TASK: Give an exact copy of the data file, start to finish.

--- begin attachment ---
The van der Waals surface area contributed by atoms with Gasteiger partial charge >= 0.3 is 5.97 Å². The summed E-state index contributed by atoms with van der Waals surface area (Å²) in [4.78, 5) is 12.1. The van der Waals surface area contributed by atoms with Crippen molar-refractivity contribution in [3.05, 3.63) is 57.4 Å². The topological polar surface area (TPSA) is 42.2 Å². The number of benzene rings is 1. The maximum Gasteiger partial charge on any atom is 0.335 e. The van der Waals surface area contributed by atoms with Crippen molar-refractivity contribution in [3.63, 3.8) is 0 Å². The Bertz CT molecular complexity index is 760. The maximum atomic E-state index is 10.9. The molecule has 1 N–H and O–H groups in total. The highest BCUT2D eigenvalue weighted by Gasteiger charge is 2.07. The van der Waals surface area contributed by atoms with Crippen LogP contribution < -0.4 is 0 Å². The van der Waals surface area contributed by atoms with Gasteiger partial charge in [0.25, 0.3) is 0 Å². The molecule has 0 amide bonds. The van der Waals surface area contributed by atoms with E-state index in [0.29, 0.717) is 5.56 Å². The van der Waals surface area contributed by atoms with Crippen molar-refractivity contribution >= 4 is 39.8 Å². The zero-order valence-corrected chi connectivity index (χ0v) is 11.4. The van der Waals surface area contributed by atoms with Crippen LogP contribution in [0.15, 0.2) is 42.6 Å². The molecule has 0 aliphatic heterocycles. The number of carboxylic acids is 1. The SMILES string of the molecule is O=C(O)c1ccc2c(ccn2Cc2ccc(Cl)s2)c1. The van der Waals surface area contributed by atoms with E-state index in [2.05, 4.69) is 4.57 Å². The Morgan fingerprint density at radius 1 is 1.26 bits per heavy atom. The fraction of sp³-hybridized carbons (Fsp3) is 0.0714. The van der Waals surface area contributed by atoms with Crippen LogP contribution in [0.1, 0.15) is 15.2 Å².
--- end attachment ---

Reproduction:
The van der Waals surface area contributed by atoms with Gasteiger partial charge >= 0.3 is 5.97 Å². The summed E-state index contributed by atoms with van der Waals surface area (Å²) in [4.78, 5) is 12.1. The van der Waals surface area contributed by atoms with Crippen molar-refractivity contribution in [3.05, 3.63) is 57.4 Å². The topological polar surface area (TPSA) is 42.2 Å². The number of benzene rings is 1. The maximum Gasteiger partial charge on any atom is 0.335 e. The van der Waals surface area contributed by atoms with Crippen molar-refractivity contribution in [3.63, 3.8) is 0 Å². The Bertz CT molecular complexity index is 760. The maximum atomic E-state index is 10.9. The molecule has 1 N–H and O–H groups in total. The highest BCUT2D eigenvalue weighted by Gasteiger charge is 2.07. The van der Waals surface area contributed by atoms with Crippen LogP contribution < -0.4 is 0 Å². The van der Waals surface area contributed by atoms with Gasteiger partial charge in [0.25, 0.3) is 0 Å². The molecule has 0 amide bonds. The van der Waals surface area contributed by atoms with E-state index in [0.29, 0.717) is 5.56 Å². The van der Waals surface area contributed by atoms with Crippen molar-refractivity contribution >= 4 is 39.8 Å². The zero-order valence-corrected chi connectivity index (χ0v) is 11.4. The van der Waals surface area contributed by atoms with Crippen LogP contribution in [0.15, 0.2) is 42.6 Å². The molecule has 0 aliphatic heterocycles. The number of carboxylic acids is 1. The SMILES string of the molecule is O=C(O)c1ccc2c(ccn2Cc2ccc(Cl)s2)c1. The van der Waals surface area contributed by atoms with E-state index in [2.05, 4.69) is 4.57 Å². The Morgan fingerprint density at radius 1 is 1.26 bits per heavy atom. The fraction of sp³-hybridized carbons (Fsp3) is 0.0714. The van der Waals surface area contributed by atoms with Crippen LogP contribution in [0.1, 0.15) is 15.2 Å².